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Reaching Retirement, PSU's DiEugenio Sees Hope for Appropriations 'Floor'

on October 17, 2011 9:50 AM

For more than two decades, Rich DiEugenio has been making the case for Penn State.

With Republican and Democratic leaders, among officials in and out of popular favor, he has built relationships, cultivated cross-institutional insight and smoothed political tensions.

So now that DiEugenio, the Penn State chief of governmental relations, is set to retire, what does he foresee for the university's state support?

In short: a mixed bag, it seems.

State lawmakers "do not want to see this unravel," he said last week, referring to the traditional arrangement between Penn State and the state government.

In fact, DiEugenio went on, many lawmakers "hope they've established a floor for appropriations" and want to maintain an ongoing vibrant rapport with the university.

That said, "I can't really predict" what Gov. Tom Corbett may propose for higher-education funding in the next budget cycle, DiEugenio said. Corbett generally -- philosophically -- seems to favor a voucher-style system in which state education monies would follow students, rather than being delivered straight to institutions, he said.

"That can present its own set of challenges, and I can't really predict where it's going to go," DiEugenio said.

In a philosophical sense, he added, it appears that the Legislature is more in tune with supporting public higher education -- including the state-related universities, such as Penn State -- than the gubernatorial administration is.

Dodging a Body Blow

Ask Penn State administrators, and they'll tell you: Even though state money makes up a small fraction of the university's total budget (The number is somewhere in the 6-percent range), those funds remain critical.

For one thing, they offset tuition rates for in-state students, helping to make a Penn State education more accessible to the sons and daughters of the commonwealth.

And for another, they represent an enduring relationship -- one wherein the state supports Penn State, and Penn State supports the people of the commonwealth, their well-being, their advancement.

The arrangement, well more than a century old, has been a key part in the fundamental and long-term transformation of the country, university leaders have said.

But the numbers -- well, the numbers suggest a fundamental shift in that fundamental cause.

As recently as the 1970s, state funds made up 37 percent of the Penn State budget.

That figure has persistently declined, especially in the last decade, as state funding has stagnated and Penn State expenses have climbed.

Corbett issued a body blow in March, when he proposed a roughly 52-percent state-funding cut for 2011-12. The austerity proposal was necessary in light of the state's multi-billion-dollar budget gap, he said at the time.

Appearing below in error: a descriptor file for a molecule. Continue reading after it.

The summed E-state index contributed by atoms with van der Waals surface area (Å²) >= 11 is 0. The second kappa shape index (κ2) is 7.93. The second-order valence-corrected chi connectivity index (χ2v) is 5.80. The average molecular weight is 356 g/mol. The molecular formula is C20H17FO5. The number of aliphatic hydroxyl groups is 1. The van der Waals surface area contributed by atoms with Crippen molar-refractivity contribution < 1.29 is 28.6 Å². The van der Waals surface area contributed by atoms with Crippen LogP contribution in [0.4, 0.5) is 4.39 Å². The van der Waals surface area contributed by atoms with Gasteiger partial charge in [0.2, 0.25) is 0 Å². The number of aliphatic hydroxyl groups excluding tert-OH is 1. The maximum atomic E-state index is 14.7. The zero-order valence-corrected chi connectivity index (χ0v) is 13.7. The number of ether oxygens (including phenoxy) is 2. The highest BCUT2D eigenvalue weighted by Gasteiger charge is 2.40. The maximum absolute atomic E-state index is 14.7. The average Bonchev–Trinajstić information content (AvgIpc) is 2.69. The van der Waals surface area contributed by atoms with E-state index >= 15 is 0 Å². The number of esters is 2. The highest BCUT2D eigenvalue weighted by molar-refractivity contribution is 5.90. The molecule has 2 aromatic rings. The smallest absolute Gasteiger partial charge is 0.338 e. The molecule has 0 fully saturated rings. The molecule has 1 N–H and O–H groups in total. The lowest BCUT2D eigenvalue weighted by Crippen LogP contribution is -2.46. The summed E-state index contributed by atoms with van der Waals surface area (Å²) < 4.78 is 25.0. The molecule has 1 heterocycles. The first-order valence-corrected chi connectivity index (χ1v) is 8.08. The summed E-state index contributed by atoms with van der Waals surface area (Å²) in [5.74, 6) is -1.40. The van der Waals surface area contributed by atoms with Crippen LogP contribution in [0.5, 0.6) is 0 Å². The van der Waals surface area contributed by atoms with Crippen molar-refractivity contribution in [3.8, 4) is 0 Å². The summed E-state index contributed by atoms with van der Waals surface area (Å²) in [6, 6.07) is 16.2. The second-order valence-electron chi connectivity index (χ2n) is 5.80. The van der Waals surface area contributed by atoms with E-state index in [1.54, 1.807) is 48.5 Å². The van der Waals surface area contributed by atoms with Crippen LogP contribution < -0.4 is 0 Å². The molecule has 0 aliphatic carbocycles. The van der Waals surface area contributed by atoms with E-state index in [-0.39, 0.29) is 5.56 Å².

Lawmakers moderated that cut to the 20-percent range by mid-summer. The result at Penn State hasn't been pleasant: ongoing expense cuts, including layoffs; a wage freeze; a kick in the teeth of morale. Tuition is up, too.

So there's plenty of anticipation here as the university awaits the next Corbett budget proposal, due to be unveiled in March.

Vouching for Public Higher Education

Which leads us back to the school-choice ethos: Is it coming to a university near you? And how soon?

It's not exactly news that Corbett digs school vouchers in the K-12 sector. He'd like to spread the concept across Pennsylvania, to make state funds more widely available to cover private-school and charter-school tuition bills. Under his vision, K-12 students -- and their families -- also would be more able to pick and choose among public schools, taking public funding with them.

All indications suggest that Corbett wants to bring a similar tact to higher education in Pennsylvania. Rather than provide direct appropriations to public and state-related universities, as the theory goes, the state should provide voucher-type certificates to college-bound Pennsylvania residents. Those students could then use the certificates to cover expenses at any in-state college or university.

Corbett appears to believe that Penn State, already popular among Pennsylvanians, would fare well under that approach, DiEugenio said.

But the university has deep-seated concerns. Its fear: that such an effort would divert public monies to private institutions and, in the end, leave less dough in the pot to be distributed among traditionally state-supported institutions, DiEugenio said.

And with less money in the pot for Penn State, he said, tuition may be forced higher still.

Changing the Guard, Not the Priorities

Starting in January, Penn State lobbyist Michael DiRaimo will be the university's front line to tackle whatever may emerge from Corbett's office. He will succeed DiEugenio as leader of the governmental-relations shop.

DiEugenio, meanwhile, will settle into retirement after 25 years -- and eight months -- of service to the university. Penn State President Graham Spanier has granted him emeritus status.

The job is a "constant attempt to communicate and sit down with (government leaders and representatives) one on one," DiEugenio said in an hour-long conversation last week.

Critically, much of the position hinges on understanding government policy priorities, then finding where they mesh with the expertise and work available at Penn State -- and vice versa, he said.

DiRaimo also will face, as DiEugenio has, a strengthening political force: the mentality that higher education is a private, personal good -- not a public one.

"The challenge in all of that," DiEugenio said, "is to have the policymakers understand that even though the resources are strained, we need to find a way to keep that access open."

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